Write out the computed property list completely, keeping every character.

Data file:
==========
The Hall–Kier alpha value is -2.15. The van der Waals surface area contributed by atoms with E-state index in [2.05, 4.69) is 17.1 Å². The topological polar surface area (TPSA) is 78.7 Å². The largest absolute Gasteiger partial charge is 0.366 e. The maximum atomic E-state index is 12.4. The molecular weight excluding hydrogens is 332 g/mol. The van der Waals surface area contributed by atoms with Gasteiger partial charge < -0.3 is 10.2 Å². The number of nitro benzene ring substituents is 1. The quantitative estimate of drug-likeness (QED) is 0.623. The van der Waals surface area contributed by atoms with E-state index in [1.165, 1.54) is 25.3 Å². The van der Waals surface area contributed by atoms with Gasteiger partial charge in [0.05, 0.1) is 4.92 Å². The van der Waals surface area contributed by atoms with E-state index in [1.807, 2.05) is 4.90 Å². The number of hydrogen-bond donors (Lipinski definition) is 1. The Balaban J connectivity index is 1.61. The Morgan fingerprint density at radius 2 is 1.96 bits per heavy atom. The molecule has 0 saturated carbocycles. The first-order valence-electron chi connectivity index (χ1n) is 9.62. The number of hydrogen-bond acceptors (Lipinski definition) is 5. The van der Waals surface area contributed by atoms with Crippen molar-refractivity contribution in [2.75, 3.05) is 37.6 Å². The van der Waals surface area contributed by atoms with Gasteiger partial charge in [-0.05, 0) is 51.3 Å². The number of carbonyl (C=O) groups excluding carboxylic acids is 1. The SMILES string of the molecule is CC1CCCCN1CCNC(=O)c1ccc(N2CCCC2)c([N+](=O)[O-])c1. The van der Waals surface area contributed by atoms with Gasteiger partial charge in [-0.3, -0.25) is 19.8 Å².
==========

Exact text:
The Hall–Kier alpha value is -2.15. The van der Waals surface area contributed by atoms with E-state index in [2.05, 4.69) is 17.1 Å². The topological polar surface area (TPSA) is 78.7 Å². The largest absolute Gasteiger partial charge is 0.366 e. The maximum atomic E-state index is 12.4. The molecular weight excluding hydrogens is 332 g/mol. The van der Waals surface area contributed by atoms with Gasteiger partial charge < -0.3 is 10.2 Å². The number of nitro benzene ring substituents is 1. The quantitative estimate of drug-likeness (QED) is 0.623. The van der Waals surface area contributed by atoms with E-state index in [1.165, 1.54) is 25.3 Å². The van der Waals surface area contributed by atoms with Gasteiger partial charge in [0.05, 0.1) is 4.92 Å². The van der Waals surface area contributed by atoms with E-state index in [1.807, 2.05) is 4.90 Å². The number of hydrogen-bond donors (Lipinski definition) is 1. The Balaban J connectivity index is 1.61. The Morgan fingerprint density at radius 2 is 1.96 bits per heavy atom. The molecule has 0 saturated carbocycles. The first-order valence-electron chi connectivity index (χ1n) is 9.62. The number of hydrogen-bond acceptors (Lipinski definition) is 5. The van der Waals surface area contributed by atoms with Crippen molar-refractivity contribution in [2.75, 3.05) is 37.6 Å². The van der Waals surface area contributed by atoms with Gasteiger partial charge in [-0.05, 0) is 51.3 Å². The number of carbonyl (C=O) groups excluding carboxylic acids is 1. The SMILES string of the molecule is CC1CCCCN1CCNC(=O)c1ccc(N2CCCC2)c([N+](=O)[O-])c1. The van der Waals surface area contributed by atoms with Gasteiger partial charge in [-0.3, -0.25) is 19.8 Å².